During the study period, 75,666 patients underwent emergency surgery for generalized peritonitis. After applying exclusion criteria (5561 patients), 70,105 patients remained and were analyzed as an unmatched cohort. Of these, 2947 patients (4.2%) were taking AT drugs at the time of emergency surgery. Propensity score matching selected 2864 patients who used AT drugs and 2864 patients who did not (Fig. 1, Additional file 2). Demographic, clinical and surgical characteristics before and after propensity score matching are shown in Table 1. The etiologies of generalized peritonitis are shown in Additional file 3. Before matching, patients taking AT drugs were older and had more comorbidities such as diabetes mellitus, coronary artery disease, cerebrovascular disease, and hypertension. More patients taking AT drugs also had a previous history of interventions related to cardiovascular diseases such as percutaneous coronary intervention, cardiac surgery, and peripheral vascular surgery. Preoperatively, sepsis and septic shock, and coagulopathy were seen more frequently in the AT group, and performance state was lower compared to the control group before matching. There were relatively large differences in the distribution of the types of surgical procedures performed before matching. Patients taking AT drugs were more likely to have undergone surgery of the small intestine or colon/rectum compared with patients taking no AT drugs, while patients taking no AT drugs were more likely to have undergone surgery of the stomach or appendix. Open laparotomy approach was more commonly performed for patients undergoing emergency gastrointestinal procedures on patients taking AT drugs. After matching, variables such as age, gender, comorbidities, types of surgery, and surgical approach were well balanced between the two groups. There were no laboratory data variables, which were included in the propensity score matching, with a standardized difference > 0.1 after matching (Additional file 4).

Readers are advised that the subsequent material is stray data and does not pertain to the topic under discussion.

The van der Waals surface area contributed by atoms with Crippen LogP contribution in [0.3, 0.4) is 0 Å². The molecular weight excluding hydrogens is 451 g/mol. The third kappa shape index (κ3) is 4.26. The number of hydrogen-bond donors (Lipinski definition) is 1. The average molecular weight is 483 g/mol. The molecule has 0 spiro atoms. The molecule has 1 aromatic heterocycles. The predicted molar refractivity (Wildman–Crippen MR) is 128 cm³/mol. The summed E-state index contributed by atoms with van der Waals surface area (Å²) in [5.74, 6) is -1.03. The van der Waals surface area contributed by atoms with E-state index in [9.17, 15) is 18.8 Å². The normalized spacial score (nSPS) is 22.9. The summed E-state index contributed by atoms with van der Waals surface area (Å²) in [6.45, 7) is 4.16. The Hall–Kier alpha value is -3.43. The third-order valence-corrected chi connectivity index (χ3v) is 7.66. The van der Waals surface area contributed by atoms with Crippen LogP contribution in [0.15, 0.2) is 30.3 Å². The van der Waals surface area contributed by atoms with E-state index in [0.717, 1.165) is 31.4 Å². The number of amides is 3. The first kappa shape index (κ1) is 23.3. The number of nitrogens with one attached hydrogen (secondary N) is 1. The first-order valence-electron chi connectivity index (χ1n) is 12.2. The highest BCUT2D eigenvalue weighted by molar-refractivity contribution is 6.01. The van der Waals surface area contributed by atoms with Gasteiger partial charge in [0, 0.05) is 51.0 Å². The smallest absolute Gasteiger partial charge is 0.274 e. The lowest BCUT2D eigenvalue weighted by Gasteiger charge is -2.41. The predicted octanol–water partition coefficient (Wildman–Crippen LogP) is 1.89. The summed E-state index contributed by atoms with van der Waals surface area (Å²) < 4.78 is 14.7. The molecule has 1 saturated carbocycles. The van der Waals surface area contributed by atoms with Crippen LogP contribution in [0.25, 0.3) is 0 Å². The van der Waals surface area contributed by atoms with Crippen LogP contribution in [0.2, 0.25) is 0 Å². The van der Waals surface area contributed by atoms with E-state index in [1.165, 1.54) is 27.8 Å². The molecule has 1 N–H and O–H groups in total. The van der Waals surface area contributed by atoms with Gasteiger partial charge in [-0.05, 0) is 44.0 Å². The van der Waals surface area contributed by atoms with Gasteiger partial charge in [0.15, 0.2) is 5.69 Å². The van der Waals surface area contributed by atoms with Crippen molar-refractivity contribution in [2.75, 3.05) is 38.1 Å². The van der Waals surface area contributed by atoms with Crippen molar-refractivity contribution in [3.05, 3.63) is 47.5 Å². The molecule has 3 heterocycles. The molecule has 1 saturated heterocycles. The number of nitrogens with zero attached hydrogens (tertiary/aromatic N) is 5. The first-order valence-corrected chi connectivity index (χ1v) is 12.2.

Fig. 1
figure 1

Study population

Primary outcome

Intraoperative blood loss in patients taking AT drugs

Before matching, intraoperative blood loss in the AT drug group was significantly greater than in the control group (the AT drug group vs the control group, median (IQR): 100 (10–350) vs 50 (5–200) ml). After matching, intraoperative blood loss in the AT drug group was significantly greater than in the control group (100 (10–349) vs 70 (10–299) ml) (Table 2, Fig. 2). The distribution of intraoperative blood loss by type of procedure and the differences due to taking AT drugs are shown in Additional file 5. Colon/rectal surgery and cholecystectomy had more blood loss while patch repair of peptic ulcer and appendectomy had less. For each type of procedure, the difference between the AT drug group and the control group was smaller than their interquartile ranges.